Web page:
This reminded me so much
of the "writing like an old white guy" thing. Which is no surprise, since I imagine Raymond Chandler and other noir authors were the primary inspirations for that. I spent great parts of this book laughing out loud because of that...
I should probably do some soul searching to figure out why, being an ardent feminist and SJW, I still enjoy the noir genre so much. It is permeated throughout with racism, misogyny and homophobia. The early novels, like this one, written in the 30's, are even worse. I honestly don't know. I cringe at every instance, but for some reason I find it easier to overlook than in other books that claim to be politically correct. Maybe it's the honesty of the thing; maybe I'm so tired of handling veiled aggression and disguised contempt that I've actually come to appreciate open hostility in a controlled environment when I find it. Or maybe it's because they're so exaggerated, filled with self-importance and pomp, they become a caricature, and it's easy to appreciate and laugh at something when it's only in a book.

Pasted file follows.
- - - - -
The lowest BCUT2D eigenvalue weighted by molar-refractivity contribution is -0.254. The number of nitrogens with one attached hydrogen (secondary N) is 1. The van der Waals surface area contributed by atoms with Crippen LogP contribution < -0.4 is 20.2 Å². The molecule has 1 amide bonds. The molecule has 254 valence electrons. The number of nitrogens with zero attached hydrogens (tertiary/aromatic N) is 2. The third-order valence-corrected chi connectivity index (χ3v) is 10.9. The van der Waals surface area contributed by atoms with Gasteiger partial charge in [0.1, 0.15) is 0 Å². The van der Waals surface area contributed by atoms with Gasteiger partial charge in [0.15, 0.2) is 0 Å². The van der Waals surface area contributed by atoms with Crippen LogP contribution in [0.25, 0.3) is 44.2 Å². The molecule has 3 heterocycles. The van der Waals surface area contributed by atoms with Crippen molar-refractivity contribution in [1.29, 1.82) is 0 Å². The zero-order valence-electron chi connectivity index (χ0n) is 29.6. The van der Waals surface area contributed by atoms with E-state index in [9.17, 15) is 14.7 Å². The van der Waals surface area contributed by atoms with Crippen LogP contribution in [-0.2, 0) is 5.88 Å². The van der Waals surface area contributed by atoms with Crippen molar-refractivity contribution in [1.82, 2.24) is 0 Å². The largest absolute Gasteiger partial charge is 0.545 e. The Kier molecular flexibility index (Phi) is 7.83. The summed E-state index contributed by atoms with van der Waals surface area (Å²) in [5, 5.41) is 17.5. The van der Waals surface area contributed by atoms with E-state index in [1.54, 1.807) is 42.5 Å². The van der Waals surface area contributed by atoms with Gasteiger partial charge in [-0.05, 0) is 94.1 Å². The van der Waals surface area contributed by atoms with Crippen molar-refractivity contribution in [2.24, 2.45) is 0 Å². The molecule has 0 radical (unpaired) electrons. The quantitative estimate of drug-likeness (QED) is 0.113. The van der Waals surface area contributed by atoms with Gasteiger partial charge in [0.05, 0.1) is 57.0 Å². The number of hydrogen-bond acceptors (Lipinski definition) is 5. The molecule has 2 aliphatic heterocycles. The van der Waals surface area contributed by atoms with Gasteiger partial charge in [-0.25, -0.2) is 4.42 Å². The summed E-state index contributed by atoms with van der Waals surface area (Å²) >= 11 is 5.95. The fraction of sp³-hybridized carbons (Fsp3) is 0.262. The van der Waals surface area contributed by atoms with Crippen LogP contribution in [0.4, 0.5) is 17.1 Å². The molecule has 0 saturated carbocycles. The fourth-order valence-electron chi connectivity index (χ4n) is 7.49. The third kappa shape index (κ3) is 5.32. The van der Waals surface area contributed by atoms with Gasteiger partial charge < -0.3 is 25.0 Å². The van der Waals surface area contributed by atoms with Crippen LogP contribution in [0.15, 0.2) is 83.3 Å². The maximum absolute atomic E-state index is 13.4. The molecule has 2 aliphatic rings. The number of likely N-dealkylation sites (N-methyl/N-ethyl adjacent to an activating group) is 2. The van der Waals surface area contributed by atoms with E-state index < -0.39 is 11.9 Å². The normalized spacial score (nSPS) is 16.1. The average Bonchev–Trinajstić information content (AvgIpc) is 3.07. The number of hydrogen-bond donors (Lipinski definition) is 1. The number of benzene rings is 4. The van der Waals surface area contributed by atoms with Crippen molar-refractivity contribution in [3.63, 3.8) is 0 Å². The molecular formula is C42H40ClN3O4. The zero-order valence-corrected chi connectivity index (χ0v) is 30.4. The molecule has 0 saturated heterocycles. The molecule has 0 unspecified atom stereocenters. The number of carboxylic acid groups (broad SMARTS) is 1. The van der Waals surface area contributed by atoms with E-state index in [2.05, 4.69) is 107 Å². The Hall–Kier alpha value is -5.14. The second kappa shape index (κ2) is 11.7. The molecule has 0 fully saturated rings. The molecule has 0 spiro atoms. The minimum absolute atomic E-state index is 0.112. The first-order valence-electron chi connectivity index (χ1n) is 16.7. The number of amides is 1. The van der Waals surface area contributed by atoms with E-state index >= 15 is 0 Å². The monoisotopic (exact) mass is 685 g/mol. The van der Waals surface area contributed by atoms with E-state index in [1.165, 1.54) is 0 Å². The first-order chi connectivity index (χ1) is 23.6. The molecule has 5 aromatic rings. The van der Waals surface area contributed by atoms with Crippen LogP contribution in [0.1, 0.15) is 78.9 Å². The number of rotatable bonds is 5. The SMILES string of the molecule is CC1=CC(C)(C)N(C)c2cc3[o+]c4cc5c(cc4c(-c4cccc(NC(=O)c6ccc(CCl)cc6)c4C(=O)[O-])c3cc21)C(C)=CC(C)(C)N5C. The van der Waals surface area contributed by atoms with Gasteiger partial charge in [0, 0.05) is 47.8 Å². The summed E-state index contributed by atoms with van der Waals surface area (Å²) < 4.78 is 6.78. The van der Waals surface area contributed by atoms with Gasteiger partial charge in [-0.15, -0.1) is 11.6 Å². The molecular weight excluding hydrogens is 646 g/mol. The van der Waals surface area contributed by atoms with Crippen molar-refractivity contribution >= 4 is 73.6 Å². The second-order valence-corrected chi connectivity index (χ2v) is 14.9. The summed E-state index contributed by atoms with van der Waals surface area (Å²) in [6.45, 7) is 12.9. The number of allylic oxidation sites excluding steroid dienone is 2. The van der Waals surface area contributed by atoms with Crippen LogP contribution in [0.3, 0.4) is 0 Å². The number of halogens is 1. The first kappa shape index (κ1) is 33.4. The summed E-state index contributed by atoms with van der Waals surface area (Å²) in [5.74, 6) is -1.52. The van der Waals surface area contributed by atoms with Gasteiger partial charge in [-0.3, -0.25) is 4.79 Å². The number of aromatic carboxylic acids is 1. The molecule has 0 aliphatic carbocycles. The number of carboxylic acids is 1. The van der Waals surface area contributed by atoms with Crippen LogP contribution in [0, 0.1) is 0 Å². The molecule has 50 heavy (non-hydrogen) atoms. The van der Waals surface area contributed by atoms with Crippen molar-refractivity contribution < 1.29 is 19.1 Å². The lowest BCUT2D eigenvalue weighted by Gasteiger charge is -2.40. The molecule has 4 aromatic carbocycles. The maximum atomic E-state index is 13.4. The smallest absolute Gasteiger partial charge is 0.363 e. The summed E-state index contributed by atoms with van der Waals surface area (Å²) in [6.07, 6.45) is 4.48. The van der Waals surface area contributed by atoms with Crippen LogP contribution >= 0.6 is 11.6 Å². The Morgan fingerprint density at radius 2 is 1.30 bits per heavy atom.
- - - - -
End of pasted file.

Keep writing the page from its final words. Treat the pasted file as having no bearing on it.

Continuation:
In any case, this particular book is a classic of the genre. It has all the elements characteristic of it: over-dramatic 1st person discourse, crooked cops, mafia-like gangsters, femme fatales who are desperate for the protagonist's dick (for no discernible reason), such wild and exaggerated reactions from the characters that will make you wonder if they're not all bipolar, a hypocrite set of moral values that allows you to objectify and brutalize women, ostracize people exclusively for their sexuality and assume people are stupid and violent just because they're black but won't let you actually write the word "fuck"
It's a good, nostalgic read. But I very much hope the people who like this book don't do so because they fantasize about this universe. Just the thought that this could happen is enough to make me fell less safe.